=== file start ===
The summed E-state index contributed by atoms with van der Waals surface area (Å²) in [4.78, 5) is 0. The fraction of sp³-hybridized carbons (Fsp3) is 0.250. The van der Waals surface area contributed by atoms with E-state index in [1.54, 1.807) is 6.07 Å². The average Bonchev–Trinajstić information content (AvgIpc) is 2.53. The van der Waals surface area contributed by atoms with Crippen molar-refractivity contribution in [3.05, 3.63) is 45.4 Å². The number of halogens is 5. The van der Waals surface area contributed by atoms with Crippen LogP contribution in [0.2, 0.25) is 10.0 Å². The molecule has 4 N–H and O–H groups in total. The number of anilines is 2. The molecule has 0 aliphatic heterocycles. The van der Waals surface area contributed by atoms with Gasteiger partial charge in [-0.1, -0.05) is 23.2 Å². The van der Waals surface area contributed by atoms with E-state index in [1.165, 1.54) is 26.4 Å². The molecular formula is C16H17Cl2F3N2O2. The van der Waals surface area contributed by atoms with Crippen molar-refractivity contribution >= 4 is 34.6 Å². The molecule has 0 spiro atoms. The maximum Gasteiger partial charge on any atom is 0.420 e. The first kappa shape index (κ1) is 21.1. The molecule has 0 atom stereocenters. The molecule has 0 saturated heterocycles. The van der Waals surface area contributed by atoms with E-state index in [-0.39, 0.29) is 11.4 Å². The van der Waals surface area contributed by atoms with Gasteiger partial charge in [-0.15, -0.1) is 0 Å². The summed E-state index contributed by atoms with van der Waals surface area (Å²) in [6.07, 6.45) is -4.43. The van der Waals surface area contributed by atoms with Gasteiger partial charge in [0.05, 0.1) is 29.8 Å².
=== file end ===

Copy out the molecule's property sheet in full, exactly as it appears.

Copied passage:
The summed E-state index contributed by atoms with van der Waals surface area (Å²) in [4.78, 5) is 0. The fraction of sp³-hybridized carbons (Fsp3) is 0.250. The van der Waals surface area contributed by atoms with E-state index in [1.54, 1.807) is 6.07 Å². The average Bonchev–Trinajstić information content (AvgIpc) is 2.53. The van der Waals surface area contributed by atoms with Crippen molar-refractivity contribution in [3.05, 3.63) is 45.4 Å². The number of halogens is 5. The van der Waals surface area contributed by atoms with Crippen LogP contribution in [0.2, 0.25) is 10.0 Å². The molecule has 4 N–H and O–H groups in total. The number of anilines is 2. The molecule has 0 aliphatic heterocycles. The van der Waals surface area contributed by atoms with Gasteiger partial charge in [-0.1, -0.05) is 23.2 Å². The van der Waals surface area contributed by atoms with E-state index in [1.165, 1.54) is 26.4 Å². The molecular formula is C16H17Cl2F3N2O2. The van der Waals surface area contributed by atoms with Crippen molar-refractivity contribution >= 4 is 34.6 Å². The molecule has 0 spiro atoms. The maximum Gasteiger partial charge on any atom is 0.420 e. The first kappa shape index (κ1) is 21.1. The molecule has 0 atom stereocenters. The molecule has 0 saturated heterocycles. The van der Waals surface area contributed by atoms with E-state index in [-0.39, 0.29) is 11.4 Å². The van der Waals surface area contributed by atoms with Gasteiger partial charge in [-0.15, -0.1) is 0 Å². The summed E-state index contributed by atoms with van der Waals surface area (Å²) in [6.07, 6.45) is -4.43. The van der Waals surface area contributed by atoms with Gasteiger partial charge in [0.05, 0.1) is 29.8 Å².